But police still held on to his gadgets, his laptop and mobile phones.   

“Come the next morning, with the pressure that I should get back my gadgets, I found out they had been tampered with. When you look at the WhatsApp messages and the emails, you can see the emails have been opened. Our IT people told me not to use them because they could be bugs installed, so we had to dispose of the gadgets and get new ones to feel safe doing the work we do and that we are able to protect our source.”

Chakaka Nyirenda, according to Misa Malawi, issued an apology, arguing he had not expected such actions from the police.

Despite his release, Gondwe’s charges have not been dropped, “That has tied up my hands because we wanted to move the courts in terms of how everything went down, but since they told us the case is still ongoing, we have not done anything.”

Others targeted by the laws include activists like Joshua Chisa Mbele, a businessman and social media activist/influencer popularly known as Mneneri Yoswa [Prophet Joshua], who uses his Facebook page to dissect issues happening in Malawi. He was arrested for posting that Malawi Defence Force Commander, General Vincent Nundwe, was a beneficiary of deals with Zuneth Sattar worth MK4 billion  (about US$5 million in 2022).

Mbele recalls that at the time of his arrest, two truckloads of Police Officers drove some 98.4 km from Malawi’s capital, Lilongwe, to his base in the Lake Shore districts to Salima, where he is based.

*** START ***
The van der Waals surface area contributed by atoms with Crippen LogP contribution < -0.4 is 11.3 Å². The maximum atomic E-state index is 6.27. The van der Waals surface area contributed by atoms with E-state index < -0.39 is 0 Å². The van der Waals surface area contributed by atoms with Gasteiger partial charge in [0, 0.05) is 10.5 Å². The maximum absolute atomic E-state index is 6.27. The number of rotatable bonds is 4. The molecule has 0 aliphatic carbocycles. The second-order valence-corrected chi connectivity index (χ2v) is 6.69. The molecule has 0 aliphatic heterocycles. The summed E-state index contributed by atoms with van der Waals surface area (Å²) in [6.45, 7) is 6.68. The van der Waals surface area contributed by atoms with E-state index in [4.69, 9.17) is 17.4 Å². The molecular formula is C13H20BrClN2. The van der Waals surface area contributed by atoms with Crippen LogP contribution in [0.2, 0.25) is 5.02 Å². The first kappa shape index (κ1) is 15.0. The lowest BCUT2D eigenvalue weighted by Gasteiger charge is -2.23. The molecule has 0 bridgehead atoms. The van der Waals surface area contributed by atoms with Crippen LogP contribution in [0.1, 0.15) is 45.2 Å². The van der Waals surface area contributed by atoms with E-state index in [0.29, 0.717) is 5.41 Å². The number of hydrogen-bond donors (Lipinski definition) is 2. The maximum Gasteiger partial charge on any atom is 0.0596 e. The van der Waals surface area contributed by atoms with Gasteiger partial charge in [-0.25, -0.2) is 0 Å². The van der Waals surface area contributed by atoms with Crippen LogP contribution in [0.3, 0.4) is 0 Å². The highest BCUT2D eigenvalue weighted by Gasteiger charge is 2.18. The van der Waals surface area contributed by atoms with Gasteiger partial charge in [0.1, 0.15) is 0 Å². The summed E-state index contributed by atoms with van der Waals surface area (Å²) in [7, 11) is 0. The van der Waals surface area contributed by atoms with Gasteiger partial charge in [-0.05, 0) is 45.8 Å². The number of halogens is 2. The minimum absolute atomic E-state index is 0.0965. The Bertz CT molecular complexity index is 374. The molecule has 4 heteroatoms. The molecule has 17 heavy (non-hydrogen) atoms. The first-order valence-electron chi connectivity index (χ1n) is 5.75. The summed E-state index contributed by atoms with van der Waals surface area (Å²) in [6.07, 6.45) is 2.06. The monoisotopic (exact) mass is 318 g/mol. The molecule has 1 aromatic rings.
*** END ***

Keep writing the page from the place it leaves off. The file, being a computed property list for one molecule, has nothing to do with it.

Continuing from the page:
He was charged with publication of offensive communication, which is contrary to section 87 of the Electronic and Cyber Security Act.

The section says any person who willfully and repeatedly uses electronic communication to disturb or attempts to disturb the peace, quietness or right of privacy of any person with no purpose of legitimate communication whether or not a conversation ensues, commits a misdemeanour and shall, upon conviction, be liable to a fine of K1,000,000 (about US$ 500.00) and to imprisonment for 12 months.

National Police Spokesperson Peter Kalaya said at the time that Mbele had written “something” on Facebook which was deemed “defamatory”, he was given bail by the Magistrates Court in Lilongwe and told not to express himself in a manner that would be deemed to promote hate and has potential to damage the reputations of others.

His lawyer, Gilbert Khonyongwa, applied for a stay of proceedings to allow for a constitutional review on whether his case is indeed a constitutional matter. General Nundwe, through the State, then applied to have Mbele’s application thrown out but was rebuffed by Justice Ivy Kamanga, who stated in her ruling she found it “baseless, vexatious, frivolous, and abuse of court process.” Leaving Mbele with the last laugh.

Mbele says: “The matter is still in court. As such, I cannot comment in detail on what is transpiring except to say that the matter was referred to the constitutional court. We feel the government is hyperactive in using outdated legislation to muzzle dissenting voices.”

He stands resolute in what he said on the digital space saying: “The revelation from my own case is that the authorities are just being hypocritical when speaking against corruption. They are actually deeply involved in it. Hence, whenever information comes to light that reveals their involvement or complicity, they don’t hesitate to throw one behind bars.”